Abu Muslim grew much more energetic at Ziyad’s report. Both Qutaybah and Osman commanded elite soldiers and powerful generals. With their reinforcements, Abu Muslim could quickly recover from his losses. More importantly, both Qutaybah and Osman were extremely powerful warriors. The three governors working together could thoroughly crush Talas and perhaps even conquer the east in a single swoop.
Despite all this, Abu Muslim’s thick brows were still slightly furrowed.
“What did Qutaybah say? He never does anything for free. He must have made a request,” Abu Muslim said.
Ziyad hesitated, but seeing the stern look in Abu Muslim’s eyes, he finally spoke.
“Qutaybah requests that Lord Governor yield a part of the war zone to him, and he also requests that if we are victorious, he hopes that Lord Governor will yield the equipment quota the Caliph provides to the eastern armies. In addition, he wants the authority to pick ten thousand elite soldiers and officers from Milord’s army to follow him as his private soldiers.”
Ziyad furtively kept a close eye on Abu Muslim’s complexion as he spoke. As expected, Abu Muslim turned nastier and nastier as Ziyad went on, the grimace on his face getting worse and worse. Ziyad’s voice couldn’t help but get quieter and quieter, softer and softer.
The east was an undeveloped war zone, home to countless treasures and enemies. Ever since the regions of the empire were divided into war zones, Qutaybah had already been eyeing the east. However, the hierarchy of the empire was strict, and no one was allowed to defy the Caliph’s decrees. Moreover, Abu Muslim was just as callous and brutal as Qutaybah, so Qutaybah never had a chance to work his way in.
Qutaybah had clearly seen the opportunity made available to him by the brutal defeat at Talas, and immediately extended his claws.
The Black Forest was so quiet that one could hear a pin drop. Ziyad didn’t even need to raise his head to know that Abu Muslim’s expression was certainly extremely gloomy.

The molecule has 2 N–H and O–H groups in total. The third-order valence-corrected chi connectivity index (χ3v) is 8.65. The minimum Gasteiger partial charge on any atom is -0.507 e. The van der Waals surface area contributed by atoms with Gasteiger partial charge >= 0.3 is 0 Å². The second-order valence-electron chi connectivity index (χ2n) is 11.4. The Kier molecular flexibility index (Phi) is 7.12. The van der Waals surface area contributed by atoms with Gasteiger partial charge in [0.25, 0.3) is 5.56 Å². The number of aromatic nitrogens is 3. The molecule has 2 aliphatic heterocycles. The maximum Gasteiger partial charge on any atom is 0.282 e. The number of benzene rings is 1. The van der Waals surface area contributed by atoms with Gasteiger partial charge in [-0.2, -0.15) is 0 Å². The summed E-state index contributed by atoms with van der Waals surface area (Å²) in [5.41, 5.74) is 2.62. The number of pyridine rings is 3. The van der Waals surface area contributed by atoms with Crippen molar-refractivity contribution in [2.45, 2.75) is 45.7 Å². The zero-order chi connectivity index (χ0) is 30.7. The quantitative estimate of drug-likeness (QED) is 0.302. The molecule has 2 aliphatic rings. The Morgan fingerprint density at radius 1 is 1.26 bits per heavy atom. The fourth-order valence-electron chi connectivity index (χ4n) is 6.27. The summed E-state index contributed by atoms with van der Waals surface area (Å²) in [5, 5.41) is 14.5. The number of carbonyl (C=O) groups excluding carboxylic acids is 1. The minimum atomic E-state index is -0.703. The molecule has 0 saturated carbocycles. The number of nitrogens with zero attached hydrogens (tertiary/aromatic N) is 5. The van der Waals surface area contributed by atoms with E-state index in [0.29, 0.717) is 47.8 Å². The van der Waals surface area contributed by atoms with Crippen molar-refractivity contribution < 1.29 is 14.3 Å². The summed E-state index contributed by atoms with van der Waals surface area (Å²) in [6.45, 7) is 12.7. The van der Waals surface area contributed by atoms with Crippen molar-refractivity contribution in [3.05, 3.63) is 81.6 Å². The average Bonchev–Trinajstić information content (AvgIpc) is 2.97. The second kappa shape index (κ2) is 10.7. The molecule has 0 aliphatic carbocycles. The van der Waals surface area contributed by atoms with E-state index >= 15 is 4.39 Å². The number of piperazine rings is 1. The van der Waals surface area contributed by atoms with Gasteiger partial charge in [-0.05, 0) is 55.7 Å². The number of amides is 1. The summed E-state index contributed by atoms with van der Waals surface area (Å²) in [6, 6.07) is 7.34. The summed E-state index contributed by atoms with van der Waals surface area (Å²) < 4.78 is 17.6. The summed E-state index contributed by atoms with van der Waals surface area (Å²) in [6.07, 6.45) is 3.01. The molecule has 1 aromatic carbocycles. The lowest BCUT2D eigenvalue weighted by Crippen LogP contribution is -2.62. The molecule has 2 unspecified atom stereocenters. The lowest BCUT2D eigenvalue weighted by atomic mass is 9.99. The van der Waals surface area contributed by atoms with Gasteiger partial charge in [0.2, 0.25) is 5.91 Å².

Everyone knew that the east was the Governor of Iron and Blood Abu Muslim’s exclusive domain. Anyone who made this kind of request would be humiliating Abu Muslim, so Abu Muslim could never agree to such a demand.
To Ziyad’s surprise, just when he was prepared to hear a rejection, he heard an expression of approval.
Ziyad looked up in shock.
“Milord, you can’t agree to this. If you agree to Qutaybah’s unreasonable request, Milord will become the laughingstock of the Caliphate, and Milord’s reputation in the east will also be damaged.”
Ziyad immediately began to implore his commander to change his mind. Each governor was a proud person. If Abu Muslim agreed to Qutaybah’s request, Qutaybah would always stand above him in the future.
“Ziyad, you don’t understand my intentions. Now is not the time to think about individual gain and loss. Both I and Qutaybah have underestimated the importance of conquering the east. In Talas, we encountered a foe like never before. Their power far surpasses that of any opponent we faced before. We relied on the Behemoth Army and Skyquaking Army to conquer so many enemies, including the Khorasan Dynasty, but they both failed at Talas. From Khorasan to Samarkand, no empire has ever been able to stop us for so long, much less defeat us, but the Tang succeeded.”
Abu Muslim sat upon the stone statue, his eyes shining with a sharp light that seemed to see through all the details and secrets of the battlefield.
Ziyad was dazed. He had never seen Abu Muslim like this before.
Before Ziyad could say any more, Abu Muslim spoke with a firm and unflinching voice. “Let him come. Tell Qutaybah that I agree to all his conditions, but I have a condition of my own. He must bring his best soldiers with him.”